Luckily, I have an amazing family who fully support me and this adventure I am going on. I wouldn’t be able to do this without my mom and brothers. My mom and my brother Ivan figured out a way they could afford to pay off my credit card debt for me. I’m working for them for the summer in exchange for a debt free standing when I leave for the Peace Corps. Thankfully, my brother Ivan and his wife Amanda, did an amazing job on their flip and were able to sell their house and acquire a little extra money to help pay off my debts. Now getting the money to pay for everything else was the main focus. In order to get that money, I really needed another job, but working 8:30-5 every weekday and living an hour away from your work doesn’t leave a lot of time for a second job. I also didn’t want my whole summer to be about work. I’m about to move to Africa for two years, after all. But I needed something. So with the connections of my other brother and sister-in-law, Nick and Jenny, I was able to find a subbing position for a paper route. Now working a paper route is one of the worst jobs ever, especially when working from 8:30-5 as well. I would get up at midnight, drive in to pick up the papers, leave after doing the inserts and checking on route changes around 2:30 am, drive the route until about 6am, drive to mom’s work and arrive around 6:30, take a nap until 8:15, work from 8:30-5 and then get home around 6 to try to sleep until midnight. It was exhausting and frustrating, but it was a little extra money and I made some pretty cool friends.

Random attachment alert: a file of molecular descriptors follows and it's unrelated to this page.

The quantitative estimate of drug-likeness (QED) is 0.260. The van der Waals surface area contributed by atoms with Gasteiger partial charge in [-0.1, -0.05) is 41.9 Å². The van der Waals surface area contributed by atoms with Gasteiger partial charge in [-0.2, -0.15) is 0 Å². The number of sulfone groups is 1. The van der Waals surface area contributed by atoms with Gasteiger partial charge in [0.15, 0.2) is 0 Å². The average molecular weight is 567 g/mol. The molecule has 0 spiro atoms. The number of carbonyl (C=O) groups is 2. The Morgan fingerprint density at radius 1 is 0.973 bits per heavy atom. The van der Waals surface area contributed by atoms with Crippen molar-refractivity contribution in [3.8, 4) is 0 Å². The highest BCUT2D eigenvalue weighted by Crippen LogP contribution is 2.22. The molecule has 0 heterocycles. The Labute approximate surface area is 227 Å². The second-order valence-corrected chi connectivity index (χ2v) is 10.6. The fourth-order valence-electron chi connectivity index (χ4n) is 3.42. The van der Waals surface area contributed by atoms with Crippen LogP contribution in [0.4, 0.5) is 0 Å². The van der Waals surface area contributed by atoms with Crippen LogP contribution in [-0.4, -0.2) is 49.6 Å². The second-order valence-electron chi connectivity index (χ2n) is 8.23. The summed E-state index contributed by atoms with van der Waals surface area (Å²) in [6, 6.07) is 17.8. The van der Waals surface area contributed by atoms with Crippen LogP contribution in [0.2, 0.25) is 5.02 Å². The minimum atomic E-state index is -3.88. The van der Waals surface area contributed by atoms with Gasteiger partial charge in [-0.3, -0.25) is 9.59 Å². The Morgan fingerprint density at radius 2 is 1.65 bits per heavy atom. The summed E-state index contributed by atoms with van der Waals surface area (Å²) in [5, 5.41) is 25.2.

Between trying to decide what exact items I needed and how cheap I could get them, it’s been a very time-consuming and stressful process. There have been countless e-mail and text streams between my awesome brother Nick and me. “Hey, I think this sleeping bag looks better. Oh wait, actually you should go with this one.” “Wait, Nick, what about this one?” I seriously would not be able to do this without my brothers. Luckily, I am almost done with the process. I have made all of my orders but one and have gotten some pretty neat discounts for being a PCV (Peace Corps Volunteer). I’ve almost made my money stretch far enough as well. I only need about a hundred dollars or so to cover any social life I may want over the summer (so no heavy drinking nights, guys). Just a couple days of donating plasma (hopefully I’m not anemic this time) and I’ll have the money I need. Now I just have to figure out how to pack all of this stuff.